I was helping a girlfriend get ready for a formal event one day when she asked me about my boyfriend, and the, ah, tempestuousness or our relationship. Did I really think fighting that much was healthy?
I shrugged, dismissing her question. Of course our relationship was healthy– we were courting, weren’t we? And, anyway, I’d be bored out of my mind if our relationship wasn’t this passionate. If we never had a fight– good gravy, that would be so uninteresting, so dull. I liked the roller-coaster, and I would never want to get off and exchange it for something placid and listless.
When I was being at all honest with my friends, I would tell them that John* and I had a “disagreement,” or that we’d “fought.” What I didn’t tell them was that these “fights” involved a whole lot of John screaming at me and a whole lot of silence from me. My version of the events, to my friends, had me sticking up for myself– like the time he told me that I would be getting breast implants after we got married, and I supposedly told him “no way.”
Yeah, that didn’t happen.
Nearly a year and a half into this relationship, one of my friends gave me a book called Boundaries in Dating, a book I probably should have paid a little more attention to. I read it, obligingly, until the authors made an offhand comment about how most people probably wouldn’t want to marry the first person they ever dated.
I immediately returned the book to my friend, telling her I couldn’t accept the authors’ beliefs as valid. Their presentation conflicted with what I knew to be the truth about boy/girl relationships.
I remember reading that sentence pretty vividly– it was halfway down a right-hand page, nearly a third into the book, right below a page break. The authors were about to launch into a new point about how dating can give people perspective on the opposite gender, but I stopped, right there, and just stared at what they had said. My reaction was visceral and violent.
What do the mean people wouldn’t want to marry the first person they ever dated? Of course they would! That’s the whole point!
My reaction was informed by about a dozen years of some hard-hitting indoctrination. It came from a whole host of sources– I Kissed Dating Goodbye, which I think most of us have at least heard of, down to Stay in the Castle (which, ironically, a friend of John’s gave to me after he broke our engagement as an encouragement that I should get back with him), to lots of object lessons.
The best “object lesson” I can remember is one about Pop Beads– a Sunday school teacher brought a whole strand of these up to the platform, and she fiddled with them as she spoke. She told a story about a little girl who loved her daddy, and her daddy loved her. Her daddy wanted to give her everything her little heart desired, including a string of pop beads. He did buy her some, and initially she was oh so grateful, but her gratitude eventually gave way to surliness and isolation. She was so happy with her Pop Beads that she started ignoring the daddy she loved so much. One day, her daddy came to her and asked her to throw her Pop Beads into the fire. If she really loved him, she would do this for him, because he missed her, and getting rid of the Pop Beads was the only way. After an interminable amount of time, she relents. The next day, he brings her a strand of pearls.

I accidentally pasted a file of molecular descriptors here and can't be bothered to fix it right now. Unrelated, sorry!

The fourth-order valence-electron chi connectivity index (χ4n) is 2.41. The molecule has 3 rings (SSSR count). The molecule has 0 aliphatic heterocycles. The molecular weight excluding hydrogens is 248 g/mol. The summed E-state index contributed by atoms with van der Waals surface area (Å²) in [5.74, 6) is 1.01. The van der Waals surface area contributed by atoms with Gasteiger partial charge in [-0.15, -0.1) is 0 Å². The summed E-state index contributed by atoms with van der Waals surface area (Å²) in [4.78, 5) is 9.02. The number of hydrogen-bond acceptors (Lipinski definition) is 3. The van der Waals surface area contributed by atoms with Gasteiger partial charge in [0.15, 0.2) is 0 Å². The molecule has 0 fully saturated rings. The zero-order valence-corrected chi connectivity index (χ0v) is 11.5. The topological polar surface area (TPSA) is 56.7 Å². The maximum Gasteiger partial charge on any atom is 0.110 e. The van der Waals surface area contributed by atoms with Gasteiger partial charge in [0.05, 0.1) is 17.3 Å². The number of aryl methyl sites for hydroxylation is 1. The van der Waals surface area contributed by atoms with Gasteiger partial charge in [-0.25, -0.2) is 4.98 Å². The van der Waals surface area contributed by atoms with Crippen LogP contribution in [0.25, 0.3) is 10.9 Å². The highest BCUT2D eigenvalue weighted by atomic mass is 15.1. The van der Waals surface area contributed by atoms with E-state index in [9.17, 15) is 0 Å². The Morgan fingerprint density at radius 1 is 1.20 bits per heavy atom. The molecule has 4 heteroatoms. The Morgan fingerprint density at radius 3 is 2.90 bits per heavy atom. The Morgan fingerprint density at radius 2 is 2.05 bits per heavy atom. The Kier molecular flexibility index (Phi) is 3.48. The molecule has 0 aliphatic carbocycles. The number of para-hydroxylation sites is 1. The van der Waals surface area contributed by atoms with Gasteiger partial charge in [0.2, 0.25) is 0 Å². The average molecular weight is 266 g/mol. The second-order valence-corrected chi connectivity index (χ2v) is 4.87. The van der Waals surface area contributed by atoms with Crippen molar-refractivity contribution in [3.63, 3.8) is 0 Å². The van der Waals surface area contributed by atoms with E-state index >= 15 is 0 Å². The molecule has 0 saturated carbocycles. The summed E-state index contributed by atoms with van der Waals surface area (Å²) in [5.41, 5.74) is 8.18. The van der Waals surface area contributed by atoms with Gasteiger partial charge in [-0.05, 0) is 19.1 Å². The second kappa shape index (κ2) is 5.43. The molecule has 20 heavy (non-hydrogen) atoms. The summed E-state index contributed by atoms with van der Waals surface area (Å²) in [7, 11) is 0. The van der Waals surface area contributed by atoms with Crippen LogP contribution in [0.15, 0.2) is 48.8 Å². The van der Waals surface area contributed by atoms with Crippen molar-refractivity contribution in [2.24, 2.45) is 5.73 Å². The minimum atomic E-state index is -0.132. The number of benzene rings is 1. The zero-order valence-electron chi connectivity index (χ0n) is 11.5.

Moral of the story: what God wants for you is so much better than what you want for yourself. You should wait for his perfect timing, and he’ll bring someone into your life that is so absolutely perfect for you. Anything that you have before God brings this perfect person is a ridiculously cheap imitation, a knock-off, a nobody.
When I was about fourteen, my best friend and I made a promise together — we would “guard our heart.” We would protect our hearts from all the wolves in the world who wanted only “one thing” from us, and we would wait for The One who was the person God intended for us.
This, of course, implies that there can be only one option for us, romantically. Joshua Harris included a rather gruesome story in I Kissed Dating Goodbye about the dangers of the “dating game,” how it results in you giving your heart away in pieces, how you should try to give your whole, intact heart to just one person.
In my head, emotional purity rose to the same level as physical purity. Having a crush on a boy– even just noticing that a boy was handsome was enough for me experience near-disabling guilt and shame. I continuously judged my best friend because she was constantly having crushes– especially on people I thought of as obviously being a wolf. I was “better” at it, better at steeling myself, at not looking. When I got to college and experienced my first heartbreak, it only confirmed everything I knew. Women are designed to fall in love once. That had to be the goal.
What I couldn’t see was that all of this teaching was forcing me to stay in a relationship that was becoming more and more abusive. Because I’d fallen in love. I’d given my heart away. I’d done everything I could to make sure that this person was The One. We’d done everything right — he also came from the IFB culture, and he’d understood courtship. I’d waited to really “let my heart go” until he’d gotten my father’s permission. We were following all the rules about accountability and no physical contact (an easy thing to do, since that was also forbidden by the college) . . . I was very much assured that John was my own personal prince charming.